I REMEMBER when the big thing was for kids to pass love notes.
Tres 20th century.
Now it's all about sextexting - using the latest technology to send a nude or semi-nude photo to a crush.
I have my teenaged stepson to thank for clueing me in on this new-fangled, teenage courtship ritual. He'd been sitting, all slumped on the couch, looking remote and noncommunicative. I asked him what was going on at school. Instead of getting the usual "nothing" response I expected, my ears were filled with a crazy tale about a nude picture on a cell phone that got passed all around his high school and some kid's getting suspended.
That was my introduction. Since then, I've learned that nearly a fifth of teens have sent or posted online nude or partially nude photos or videos of themselves, according to a new study by the National Campaign to Prevent Teen and Unwanted Pregnancy and CosmoGirl.com.
If you consider adults ages 20 to 26, the number goes even higher. An estimated 36 percent of young adult women and 31 percent of young adult men have engaged in sextexting.
It's easy to see why passing risque photos around is popular. What high-school kid doesn't have a cell phone these days? The availability of all that technology, plus raging hormones, plus immaturity, plus the prevalence of hook-up culture, makes for a blowup in the making.
Morality aside, the big issue comes down to control. Kids need to be reminded that once an X-rated photo of themselves gets out, it can turn up anywhere. A third of boys surveyed admitted having seen an image that was meant to be private.
Earlier this year, there was that case in Seattle that made national news in which two high- school cheerleaders were suspended after nude photos of them were texted all over high school. And there was the incident with "High School Musical" star Vanessa Hudgens, who sent a nude photo to her boyfriend that wound up on the Internet.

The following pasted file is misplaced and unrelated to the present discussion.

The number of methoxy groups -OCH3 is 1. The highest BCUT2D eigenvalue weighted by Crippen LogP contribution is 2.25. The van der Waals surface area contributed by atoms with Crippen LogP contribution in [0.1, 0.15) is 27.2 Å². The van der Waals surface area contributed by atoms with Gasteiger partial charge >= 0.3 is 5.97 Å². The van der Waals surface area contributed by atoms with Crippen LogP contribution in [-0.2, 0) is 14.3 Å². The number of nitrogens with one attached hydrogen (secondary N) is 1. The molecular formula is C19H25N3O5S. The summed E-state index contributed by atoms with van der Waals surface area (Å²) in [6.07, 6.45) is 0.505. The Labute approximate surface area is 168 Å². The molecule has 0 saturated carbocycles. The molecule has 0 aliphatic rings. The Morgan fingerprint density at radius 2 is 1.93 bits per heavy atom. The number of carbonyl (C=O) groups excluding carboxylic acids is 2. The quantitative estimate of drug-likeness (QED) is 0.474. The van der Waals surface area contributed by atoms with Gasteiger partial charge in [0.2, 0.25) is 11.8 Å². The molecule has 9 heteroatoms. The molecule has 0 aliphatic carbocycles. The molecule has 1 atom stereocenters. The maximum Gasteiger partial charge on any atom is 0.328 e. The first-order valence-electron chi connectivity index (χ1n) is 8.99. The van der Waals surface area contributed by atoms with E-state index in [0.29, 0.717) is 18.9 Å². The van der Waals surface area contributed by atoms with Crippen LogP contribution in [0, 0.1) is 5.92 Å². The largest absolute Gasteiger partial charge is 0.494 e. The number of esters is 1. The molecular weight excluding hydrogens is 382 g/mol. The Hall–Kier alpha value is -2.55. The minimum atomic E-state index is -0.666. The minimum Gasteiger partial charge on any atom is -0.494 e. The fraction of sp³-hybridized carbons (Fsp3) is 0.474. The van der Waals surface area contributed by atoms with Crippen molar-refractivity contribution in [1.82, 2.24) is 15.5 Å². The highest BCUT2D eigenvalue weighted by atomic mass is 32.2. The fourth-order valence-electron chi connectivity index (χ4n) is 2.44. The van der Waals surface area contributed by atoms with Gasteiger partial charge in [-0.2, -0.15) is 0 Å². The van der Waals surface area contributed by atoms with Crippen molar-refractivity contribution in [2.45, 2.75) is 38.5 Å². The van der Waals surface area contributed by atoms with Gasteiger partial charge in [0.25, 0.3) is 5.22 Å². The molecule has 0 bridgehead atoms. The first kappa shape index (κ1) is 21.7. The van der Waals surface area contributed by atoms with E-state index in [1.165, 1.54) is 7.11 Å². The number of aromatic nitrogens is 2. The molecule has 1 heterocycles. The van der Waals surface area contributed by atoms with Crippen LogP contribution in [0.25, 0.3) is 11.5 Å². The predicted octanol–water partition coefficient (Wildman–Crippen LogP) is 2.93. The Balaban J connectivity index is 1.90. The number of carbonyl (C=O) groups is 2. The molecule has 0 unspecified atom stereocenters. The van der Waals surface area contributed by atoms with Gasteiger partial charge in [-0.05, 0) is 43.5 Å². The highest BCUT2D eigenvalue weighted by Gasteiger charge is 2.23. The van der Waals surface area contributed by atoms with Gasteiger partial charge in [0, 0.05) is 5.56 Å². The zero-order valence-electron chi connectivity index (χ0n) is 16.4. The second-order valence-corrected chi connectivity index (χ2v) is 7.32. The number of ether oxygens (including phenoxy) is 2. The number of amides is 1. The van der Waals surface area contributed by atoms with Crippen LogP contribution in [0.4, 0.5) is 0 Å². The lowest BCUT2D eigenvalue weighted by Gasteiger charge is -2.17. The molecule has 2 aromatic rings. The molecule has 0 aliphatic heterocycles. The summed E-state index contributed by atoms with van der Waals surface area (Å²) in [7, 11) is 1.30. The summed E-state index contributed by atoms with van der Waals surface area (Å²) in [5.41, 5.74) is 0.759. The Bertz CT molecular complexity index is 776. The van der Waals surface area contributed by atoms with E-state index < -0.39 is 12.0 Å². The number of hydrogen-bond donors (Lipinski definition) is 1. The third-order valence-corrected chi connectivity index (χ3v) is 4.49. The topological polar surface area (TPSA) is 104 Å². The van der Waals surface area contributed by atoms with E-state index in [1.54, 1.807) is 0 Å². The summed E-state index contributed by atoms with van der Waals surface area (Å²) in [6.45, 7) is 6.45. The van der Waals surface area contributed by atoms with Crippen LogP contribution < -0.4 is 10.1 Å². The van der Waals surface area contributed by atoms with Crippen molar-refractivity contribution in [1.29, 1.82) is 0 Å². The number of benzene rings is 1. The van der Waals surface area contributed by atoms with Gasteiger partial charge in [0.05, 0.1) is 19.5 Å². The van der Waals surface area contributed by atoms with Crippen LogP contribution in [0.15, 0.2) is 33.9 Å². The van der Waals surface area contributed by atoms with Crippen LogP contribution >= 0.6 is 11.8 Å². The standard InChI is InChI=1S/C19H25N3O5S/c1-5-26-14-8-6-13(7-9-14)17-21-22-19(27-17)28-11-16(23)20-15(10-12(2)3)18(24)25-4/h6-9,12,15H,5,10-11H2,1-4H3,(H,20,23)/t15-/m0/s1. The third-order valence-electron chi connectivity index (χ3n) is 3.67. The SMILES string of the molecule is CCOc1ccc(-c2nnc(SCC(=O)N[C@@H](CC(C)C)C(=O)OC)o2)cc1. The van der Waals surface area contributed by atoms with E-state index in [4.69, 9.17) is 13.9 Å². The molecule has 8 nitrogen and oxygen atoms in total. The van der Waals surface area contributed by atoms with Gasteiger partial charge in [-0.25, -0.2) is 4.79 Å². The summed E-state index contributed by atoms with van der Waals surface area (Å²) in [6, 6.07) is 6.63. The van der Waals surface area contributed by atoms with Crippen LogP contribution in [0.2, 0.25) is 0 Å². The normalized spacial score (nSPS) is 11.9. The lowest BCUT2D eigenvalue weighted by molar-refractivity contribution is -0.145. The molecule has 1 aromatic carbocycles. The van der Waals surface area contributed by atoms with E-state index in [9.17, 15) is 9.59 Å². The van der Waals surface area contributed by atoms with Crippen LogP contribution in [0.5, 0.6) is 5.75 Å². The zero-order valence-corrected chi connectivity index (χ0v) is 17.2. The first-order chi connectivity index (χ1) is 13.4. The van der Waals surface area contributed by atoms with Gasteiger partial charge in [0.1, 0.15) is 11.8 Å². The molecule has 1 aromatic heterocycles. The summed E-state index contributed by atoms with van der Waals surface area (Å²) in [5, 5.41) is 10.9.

All I can say is, I'm glad all we had when I was a teen were Polaroid cameras. In fact, I'm not sure we even had those . . . talk about the dark ages.
Speaking of sexy images, the winner of this summer's Daily News Sexy Single contest has come up with a novel way to use hers to give back.
Speaking of sexy images, the winner of this summer's Sexy Single contest has come up with a novel way to use hers to give back.
Gail Kasper, who was among the unattached folks featured in this annual singles feature, is selling posters of herself (below) to benefit charities such as Pawtographs, an animal-welfare group she founded.
"I wanted to turn something into a positive. That's what led to this," said Kasper, who has done poster signings at Philadelphia Veterans Administration Medical Center and McGuire Air Force Base. "These three posters are designed to create awareness, deliver a message and also make a difference.
"I'm trying to heal the world from, I guess, all angles."
Kasper, a motivational speaker and TV host, is hoping to send 5,000 posters to troops in Iraq. (By the way, she could use a sponsor to help her pay for cardboard cylinders to mail them in.) Her posters are available through www.thebeautifulposters. com. *